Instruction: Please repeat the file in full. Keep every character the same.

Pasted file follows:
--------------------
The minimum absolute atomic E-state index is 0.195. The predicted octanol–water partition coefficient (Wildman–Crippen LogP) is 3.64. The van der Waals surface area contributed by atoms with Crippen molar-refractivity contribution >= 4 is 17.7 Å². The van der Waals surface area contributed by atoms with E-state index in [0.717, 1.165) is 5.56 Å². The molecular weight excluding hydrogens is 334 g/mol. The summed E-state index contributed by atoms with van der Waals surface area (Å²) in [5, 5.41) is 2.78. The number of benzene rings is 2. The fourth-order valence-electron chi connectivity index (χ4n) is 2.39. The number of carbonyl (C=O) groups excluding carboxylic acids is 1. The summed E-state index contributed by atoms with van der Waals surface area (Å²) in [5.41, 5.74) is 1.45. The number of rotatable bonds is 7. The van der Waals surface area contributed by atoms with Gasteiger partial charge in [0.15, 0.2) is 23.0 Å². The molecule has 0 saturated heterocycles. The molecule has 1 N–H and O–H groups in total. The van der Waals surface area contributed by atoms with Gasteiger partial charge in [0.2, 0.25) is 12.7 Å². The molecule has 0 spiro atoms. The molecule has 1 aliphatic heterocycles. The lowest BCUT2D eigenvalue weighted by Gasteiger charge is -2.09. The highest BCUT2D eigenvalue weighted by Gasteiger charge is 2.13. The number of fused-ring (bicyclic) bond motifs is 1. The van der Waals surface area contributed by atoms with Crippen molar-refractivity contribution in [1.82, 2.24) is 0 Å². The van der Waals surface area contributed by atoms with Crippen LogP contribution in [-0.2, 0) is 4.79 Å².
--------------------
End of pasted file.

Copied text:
The minimum absolute atomic E-state index is 0.195. The predicted octanol–water partition coefficient (Wildman–Crippen LogP) is 3.64. The van der Waals surface area contributed by atoms with Crippen molar-refractivity contribution >= 4 is 17.7 Å². The van der Waals surface area contributed by atoms with E-state index in [0.717, 1.165) is 5.56 Å². The molecular weight excluding hydrogens is 334 g/mol. The summed E-state index contributed by atoms with van der Waals surface area (Å²) in [5, 5.41) is 2.78. The number of benzene rings is 2. The fourth-order valence-electron chi connectivity index (χ4n) is 2.39. The number of carbonyl (C=O) groups excluding carboxylic acids is 1. The summed E-state index contributed by atoms with van der Waals surface area (Å²) in [5.41, 5.74) is 1.45. The number of rotatable bonds is 7. The van der Waals surface area contributed by atoms with Gasteiger partial charge in [0.15, 0.2) is 23.0 Å². The molecule has 0 saturated heterocycles. The molecule has 1 N–H and O–H groups in total. The van der Waals surface area contributed by atoms with Gasteiger partial charge in [0.2, 0.25) is 12.7 Å². The molecule has 0 spiro atoms. The molecule has 1 aliphatic heterocycles. The lowest BCUT2D eigenvalue weighted by Gasteiger charge is -2.09. The highest BCUT2D eigenvalue weighted by Gasteiger charge is 2.13. The number of fused-ring (bicyclic) bond motifs is 1. The van der Waals surface area contributed by atoms with Crippen molar-refractivity contribution in [1.82, 2.24) is 0 Å². The van der Waals surface area contributed by atoms with Crippen LogP contribution in [-0.2, 0) is 4.79 Å².